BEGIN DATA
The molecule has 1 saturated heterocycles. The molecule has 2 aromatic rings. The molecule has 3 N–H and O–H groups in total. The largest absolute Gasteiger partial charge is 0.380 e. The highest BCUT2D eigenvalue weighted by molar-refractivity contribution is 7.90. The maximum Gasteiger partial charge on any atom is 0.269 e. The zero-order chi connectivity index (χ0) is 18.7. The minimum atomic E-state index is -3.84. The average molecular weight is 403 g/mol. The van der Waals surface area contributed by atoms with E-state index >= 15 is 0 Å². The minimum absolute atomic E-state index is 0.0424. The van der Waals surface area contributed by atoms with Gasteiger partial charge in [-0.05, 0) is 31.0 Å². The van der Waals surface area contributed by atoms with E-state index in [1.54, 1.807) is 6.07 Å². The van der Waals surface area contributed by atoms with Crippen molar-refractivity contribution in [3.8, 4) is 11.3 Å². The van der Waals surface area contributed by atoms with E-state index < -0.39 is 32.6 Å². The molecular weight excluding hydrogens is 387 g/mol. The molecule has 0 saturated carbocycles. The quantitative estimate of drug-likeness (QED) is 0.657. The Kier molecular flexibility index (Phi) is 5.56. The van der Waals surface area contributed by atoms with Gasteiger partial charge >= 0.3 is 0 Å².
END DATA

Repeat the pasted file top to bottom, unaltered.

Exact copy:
The molecule has 1 saturated heterocycles. The molecule has 2 aromatic rings. The molecule has 3 N–H and O–H groups in total. The largest absolute Gasteiger partial charge is 0.380 e. The highest BCUT2D eigenvalue weighted by molar-refractivity contribution is 7.90. The maximum Gasteiger partial charge on any atom is 0.269 e. The zero-order chi connectivity index (χ0) is 18.7. The minimum atomic E-state index is -3.84. The average molecular weight is 403 g/mol. The van der Waals surface area contributed by atoms with E-state index >= 15 is 0 Å². The minimum absolute atomic E-state index is 0.0424. The van der Waals surface area contributed by atoms with Gasteiger partial charge in [-0.05, 0) is 31.0 Å². The van der Waals surface area contributed by atoms with E-state index in [1.54, 1.807) is 6.07 Å². The van der Waals surface area contributed by atoms with Crippen molar-refractivity contribution in [3.8, 4) is 11.3 Å². The van der Waals surface area contributed by atoms with E-state index < -0.39 is 32.6 Å². The molecular weight excluding hydrogens is 387 g/mol. The molecule has 0 saturated carbocycles. The quantitative estimate of drug-likeness (QED) is 0.657. The Kier molecular flexibility index (Phi) is 5.56. The van der Waals surface area contributed by atoms with Gasteiger partial charge >= 0.3 is 0 Å².